Lawyer, public relations expert, and arts supporter Mélanie Joly has been appointed the new Minister of Canadian Heritage and Official Languages.
Until her candidacy for mayor of Montreal in November, 2013, Joly was little known to the general public, but after running an innovative campaign she won 26.5% of the vote, placing second. Electoral success came in the October federal election, when she won her riding of Ahuntsic-Cartierville with 46.6 % of the votes cast.
In the arts community, Joly is already well known. In 2006, Joly became a volunteer for the Musée d’art contemporain (MAC), Canada’s first institution dedicated exclusively to contemporary art. Responding to the museum's need to grow its membership, Joly created a committee, Les Printemps du MAC, to reach young, urban, connected Montrealers. The committee, composed of young professionals from diverse industries, organizes a benefit each spring with proceeds going to the museum's foundation and supporting the next generation of artists.
In 2010, Business for the Arts awarded Joly with the Arnold Edinborough Award which recognizes a young business professional under 40 for their volunteerism in the arts.
Joly is heavily involved in the philanthropic sector and has served on numerous boards and committees, including the boards of Business for the Arts, CHUM Foundation, Laval Symphony Orchestra, Montreal Bach Festival, and Quebec Pension Plan. She was a member of the national organizing committee for the Governor General Award of Performing Arts, and is a founding member of the committee for Young Canadians in Finance (Business women’s division).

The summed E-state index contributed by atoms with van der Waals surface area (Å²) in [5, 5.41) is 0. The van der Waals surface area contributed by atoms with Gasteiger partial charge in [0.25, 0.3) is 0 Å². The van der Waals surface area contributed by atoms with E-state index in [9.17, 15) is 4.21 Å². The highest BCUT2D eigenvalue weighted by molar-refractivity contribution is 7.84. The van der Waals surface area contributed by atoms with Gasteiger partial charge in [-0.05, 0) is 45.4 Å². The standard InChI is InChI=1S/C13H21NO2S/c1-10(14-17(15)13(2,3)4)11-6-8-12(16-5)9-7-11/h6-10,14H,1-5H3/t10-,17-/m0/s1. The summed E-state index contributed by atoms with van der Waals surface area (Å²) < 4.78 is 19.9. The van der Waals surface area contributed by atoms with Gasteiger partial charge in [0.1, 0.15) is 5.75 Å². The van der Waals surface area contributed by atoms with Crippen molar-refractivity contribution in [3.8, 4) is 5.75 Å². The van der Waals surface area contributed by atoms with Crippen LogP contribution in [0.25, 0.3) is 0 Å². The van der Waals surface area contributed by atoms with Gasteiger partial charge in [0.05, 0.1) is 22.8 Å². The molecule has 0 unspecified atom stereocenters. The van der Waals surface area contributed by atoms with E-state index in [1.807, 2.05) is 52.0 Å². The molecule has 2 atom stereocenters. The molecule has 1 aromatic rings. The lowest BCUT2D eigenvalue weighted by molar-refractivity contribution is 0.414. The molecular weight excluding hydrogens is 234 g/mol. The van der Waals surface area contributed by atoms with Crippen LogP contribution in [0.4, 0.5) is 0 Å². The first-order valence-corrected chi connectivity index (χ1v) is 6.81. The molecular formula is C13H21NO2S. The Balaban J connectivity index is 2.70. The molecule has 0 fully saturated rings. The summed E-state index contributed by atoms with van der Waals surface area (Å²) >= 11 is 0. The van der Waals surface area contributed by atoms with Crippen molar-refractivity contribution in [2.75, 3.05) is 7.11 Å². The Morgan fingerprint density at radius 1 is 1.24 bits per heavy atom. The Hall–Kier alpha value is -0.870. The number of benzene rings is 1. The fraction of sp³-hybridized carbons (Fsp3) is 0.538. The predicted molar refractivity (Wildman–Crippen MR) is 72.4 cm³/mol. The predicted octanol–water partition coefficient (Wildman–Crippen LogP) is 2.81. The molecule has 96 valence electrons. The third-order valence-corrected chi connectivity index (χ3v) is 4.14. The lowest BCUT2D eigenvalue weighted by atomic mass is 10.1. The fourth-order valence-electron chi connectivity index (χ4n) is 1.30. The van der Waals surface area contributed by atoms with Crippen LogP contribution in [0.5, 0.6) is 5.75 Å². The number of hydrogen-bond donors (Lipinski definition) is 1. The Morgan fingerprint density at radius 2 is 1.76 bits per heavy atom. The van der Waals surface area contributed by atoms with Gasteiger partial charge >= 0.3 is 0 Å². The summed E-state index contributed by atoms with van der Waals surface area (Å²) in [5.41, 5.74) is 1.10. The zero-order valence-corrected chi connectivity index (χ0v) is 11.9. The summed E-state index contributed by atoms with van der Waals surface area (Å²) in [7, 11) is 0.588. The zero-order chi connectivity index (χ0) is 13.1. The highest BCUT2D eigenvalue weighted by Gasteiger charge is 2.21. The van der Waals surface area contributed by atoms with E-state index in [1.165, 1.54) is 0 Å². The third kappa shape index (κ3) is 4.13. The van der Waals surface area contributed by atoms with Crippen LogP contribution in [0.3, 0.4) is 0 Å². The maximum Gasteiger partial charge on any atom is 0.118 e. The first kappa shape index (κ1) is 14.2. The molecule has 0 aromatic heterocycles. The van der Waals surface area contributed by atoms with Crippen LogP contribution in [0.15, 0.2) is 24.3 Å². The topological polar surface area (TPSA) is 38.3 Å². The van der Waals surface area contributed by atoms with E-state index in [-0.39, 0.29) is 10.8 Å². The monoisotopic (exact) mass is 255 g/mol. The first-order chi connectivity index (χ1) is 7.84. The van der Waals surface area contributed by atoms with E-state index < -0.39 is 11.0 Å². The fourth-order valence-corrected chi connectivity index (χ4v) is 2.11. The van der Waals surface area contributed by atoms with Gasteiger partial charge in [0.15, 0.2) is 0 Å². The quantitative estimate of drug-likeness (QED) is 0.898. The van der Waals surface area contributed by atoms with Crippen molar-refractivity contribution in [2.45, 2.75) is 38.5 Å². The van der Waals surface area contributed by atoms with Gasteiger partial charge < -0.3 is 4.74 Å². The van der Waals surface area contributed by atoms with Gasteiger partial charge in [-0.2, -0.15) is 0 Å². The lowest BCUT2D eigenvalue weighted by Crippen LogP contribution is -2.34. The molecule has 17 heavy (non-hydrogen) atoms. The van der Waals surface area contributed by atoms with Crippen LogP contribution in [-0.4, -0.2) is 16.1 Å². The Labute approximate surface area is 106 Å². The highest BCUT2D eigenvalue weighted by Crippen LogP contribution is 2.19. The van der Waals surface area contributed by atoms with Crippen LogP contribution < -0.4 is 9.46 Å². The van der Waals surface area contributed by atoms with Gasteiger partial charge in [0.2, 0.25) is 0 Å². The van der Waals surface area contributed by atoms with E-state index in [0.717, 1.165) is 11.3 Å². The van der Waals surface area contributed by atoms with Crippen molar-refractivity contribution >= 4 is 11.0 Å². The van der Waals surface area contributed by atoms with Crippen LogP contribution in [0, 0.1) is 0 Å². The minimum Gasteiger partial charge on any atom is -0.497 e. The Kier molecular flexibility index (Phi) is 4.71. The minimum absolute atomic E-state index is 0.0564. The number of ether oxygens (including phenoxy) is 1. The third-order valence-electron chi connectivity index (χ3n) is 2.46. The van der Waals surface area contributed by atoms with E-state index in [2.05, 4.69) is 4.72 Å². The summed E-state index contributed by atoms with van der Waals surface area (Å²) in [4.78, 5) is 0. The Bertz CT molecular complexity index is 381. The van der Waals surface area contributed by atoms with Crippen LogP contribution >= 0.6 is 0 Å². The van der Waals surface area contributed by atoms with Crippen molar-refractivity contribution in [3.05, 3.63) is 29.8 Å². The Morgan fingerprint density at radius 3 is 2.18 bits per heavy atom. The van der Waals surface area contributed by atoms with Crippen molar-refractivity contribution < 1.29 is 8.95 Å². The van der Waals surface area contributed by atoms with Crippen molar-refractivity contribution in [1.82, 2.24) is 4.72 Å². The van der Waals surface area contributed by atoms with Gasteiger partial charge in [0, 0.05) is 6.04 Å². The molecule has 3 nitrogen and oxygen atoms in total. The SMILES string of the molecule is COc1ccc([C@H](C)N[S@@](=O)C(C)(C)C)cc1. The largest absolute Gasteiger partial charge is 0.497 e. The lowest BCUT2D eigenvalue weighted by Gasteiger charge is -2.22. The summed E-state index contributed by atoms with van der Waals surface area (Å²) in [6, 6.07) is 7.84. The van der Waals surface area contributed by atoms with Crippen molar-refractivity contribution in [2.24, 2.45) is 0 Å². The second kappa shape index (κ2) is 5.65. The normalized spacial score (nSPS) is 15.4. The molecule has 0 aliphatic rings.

Along with colleagues, Joly founded Generation of Ideas, a political forum for 25 to 35 year olds. She is also a member of the collective group Sortie 13, a group of leaders of generations X and Y intended to provide solutions to counter inertia and cynicism in Quebec.
From 2009 to 2013 Joly worked as managing partner of the Montreal office of international communications agency Cohn & Wolfe. She practiced for several years prior at two major Canadian law firms, Stikeman Elliot LLP and Davies Ward Phillips & Vineberg LLP, and was an articling journalist with Radio-Canada.
She recently published a political essay entitled “Changer les règles du jeu” ("Changing the rules of the game"), which appeals to reform our politics to make it better suited to address important challenges of our time: climate change, the digital revolution, and growing inequalities.
Joly is a member of the Quebec Bar, holds a law degree (Honours) from the University of Montreal and a Masters in European and Comparative Law at the University of Oxford.